Interleaving Human-Machine Knowledge and Computation

author: Abraham Bernstein, Department of Informatics, University of Zurich
published: Dec. 3, 2012,   recorded: November 2012,   views: 2700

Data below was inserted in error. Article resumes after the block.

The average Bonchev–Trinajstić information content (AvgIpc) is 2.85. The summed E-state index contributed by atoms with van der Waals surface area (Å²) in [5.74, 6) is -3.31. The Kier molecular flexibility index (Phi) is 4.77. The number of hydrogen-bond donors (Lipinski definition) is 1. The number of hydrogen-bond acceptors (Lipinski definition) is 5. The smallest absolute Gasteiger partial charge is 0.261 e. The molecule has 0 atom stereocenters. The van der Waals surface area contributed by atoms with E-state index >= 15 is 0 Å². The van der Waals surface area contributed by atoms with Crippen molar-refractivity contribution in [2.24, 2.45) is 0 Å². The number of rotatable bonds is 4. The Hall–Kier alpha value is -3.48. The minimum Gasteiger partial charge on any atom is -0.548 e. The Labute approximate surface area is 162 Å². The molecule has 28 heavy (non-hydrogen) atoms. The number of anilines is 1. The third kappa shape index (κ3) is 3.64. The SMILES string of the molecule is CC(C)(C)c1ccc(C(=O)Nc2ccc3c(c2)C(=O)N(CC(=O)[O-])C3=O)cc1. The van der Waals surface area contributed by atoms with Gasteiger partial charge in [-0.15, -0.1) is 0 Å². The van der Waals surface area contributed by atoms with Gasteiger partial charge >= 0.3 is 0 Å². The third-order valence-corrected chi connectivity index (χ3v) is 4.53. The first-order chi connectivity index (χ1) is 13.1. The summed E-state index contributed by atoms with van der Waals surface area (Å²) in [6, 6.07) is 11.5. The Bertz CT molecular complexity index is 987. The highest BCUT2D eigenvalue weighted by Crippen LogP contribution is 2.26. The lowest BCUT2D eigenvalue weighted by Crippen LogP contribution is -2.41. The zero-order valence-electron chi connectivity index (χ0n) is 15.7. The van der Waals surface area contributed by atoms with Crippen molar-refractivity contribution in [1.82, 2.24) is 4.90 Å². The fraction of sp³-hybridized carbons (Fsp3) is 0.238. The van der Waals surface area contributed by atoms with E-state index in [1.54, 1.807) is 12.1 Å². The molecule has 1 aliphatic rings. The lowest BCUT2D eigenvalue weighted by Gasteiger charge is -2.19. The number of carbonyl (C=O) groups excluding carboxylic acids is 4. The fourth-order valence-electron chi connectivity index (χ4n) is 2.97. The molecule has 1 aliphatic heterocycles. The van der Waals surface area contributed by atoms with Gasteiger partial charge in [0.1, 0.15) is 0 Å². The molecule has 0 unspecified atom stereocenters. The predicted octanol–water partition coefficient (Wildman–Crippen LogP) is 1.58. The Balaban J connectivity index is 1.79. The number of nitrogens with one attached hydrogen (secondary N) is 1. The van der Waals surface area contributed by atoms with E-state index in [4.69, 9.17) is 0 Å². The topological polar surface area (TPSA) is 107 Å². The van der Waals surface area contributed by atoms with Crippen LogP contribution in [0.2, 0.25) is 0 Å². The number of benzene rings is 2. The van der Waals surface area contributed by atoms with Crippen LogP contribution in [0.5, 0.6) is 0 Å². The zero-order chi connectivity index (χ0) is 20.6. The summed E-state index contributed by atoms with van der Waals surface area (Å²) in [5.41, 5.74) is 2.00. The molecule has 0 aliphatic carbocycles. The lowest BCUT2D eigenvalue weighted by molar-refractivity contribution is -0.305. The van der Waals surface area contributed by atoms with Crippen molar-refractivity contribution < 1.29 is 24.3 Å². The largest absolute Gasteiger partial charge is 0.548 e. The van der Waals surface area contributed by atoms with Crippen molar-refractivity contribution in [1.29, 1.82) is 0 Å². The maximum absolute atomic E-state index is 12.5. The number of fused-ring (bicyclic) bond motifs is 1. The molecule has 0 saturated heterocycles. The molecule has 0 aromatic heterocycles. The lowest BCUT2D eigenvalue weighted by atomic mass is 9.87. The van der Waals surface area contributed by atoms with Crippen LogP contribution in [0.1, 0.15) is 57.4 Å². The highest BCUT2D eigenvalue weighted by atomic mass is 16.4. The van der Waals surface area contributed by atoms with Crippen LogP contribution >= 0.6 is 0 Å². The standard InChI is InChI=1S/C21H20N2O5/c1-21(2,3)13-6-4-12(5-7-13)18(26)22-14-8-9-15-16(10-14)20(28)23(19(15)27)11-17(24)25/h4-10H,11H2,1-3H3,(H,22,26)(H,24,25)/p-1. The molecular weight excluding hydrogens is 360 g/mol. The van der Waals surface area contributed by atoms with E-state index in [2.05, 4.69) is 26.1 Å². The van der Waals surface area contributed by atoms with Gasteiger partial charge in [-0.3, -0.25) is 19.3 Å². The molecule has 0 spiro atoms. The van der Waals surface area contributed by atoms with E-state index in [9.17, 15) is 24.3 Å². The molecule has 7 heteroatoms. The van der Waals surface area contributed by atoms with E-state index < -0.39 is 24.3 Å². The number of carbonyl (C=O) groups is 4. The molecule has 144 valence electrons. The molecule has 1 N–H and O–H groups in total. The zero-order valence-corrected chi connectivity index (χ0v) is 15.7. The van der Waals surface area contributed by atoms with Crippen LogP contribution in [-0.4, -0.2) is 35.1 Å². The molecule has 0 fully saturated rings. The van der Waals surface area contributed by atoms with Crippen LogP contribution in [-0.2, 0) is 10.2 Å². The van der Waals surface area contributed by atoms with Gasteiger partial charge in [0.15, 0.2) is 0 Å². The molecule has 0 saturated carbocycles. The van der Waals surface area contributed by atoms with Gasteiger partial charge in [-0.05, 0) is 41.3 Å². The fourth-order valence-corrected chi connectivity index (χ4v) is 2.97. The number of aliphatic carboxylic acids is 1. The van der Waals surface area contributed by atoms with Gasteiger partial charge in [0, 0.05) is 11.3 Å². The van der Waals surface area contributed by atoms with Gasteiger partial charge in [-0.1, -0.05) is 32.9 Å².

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Before the Internet most collaborators had to be sufficiently close by to work together towards a certain goal. Now, the cost of collaborating with anybody anywhere on the world has been reduced to almost zero. As a result large-scale collaboration between humans and computers has become technically feasible. In these collaborative setups humans can carry the part of the weight of processing. Hence, people and computers become a kind of \global brain" of distributed interleaved human-machine computation (often called collective intelligence, social computing, or various other terms). Human computers as part of computational processes, however, come with their own strengths and issues. In this paper we take the underlying ideas of Bernstein et al. regarding three traits on human computation|motivational diversity, cognitive diversity, and error diversity|and discuss them in the light of a Global Brain Semantic Web.

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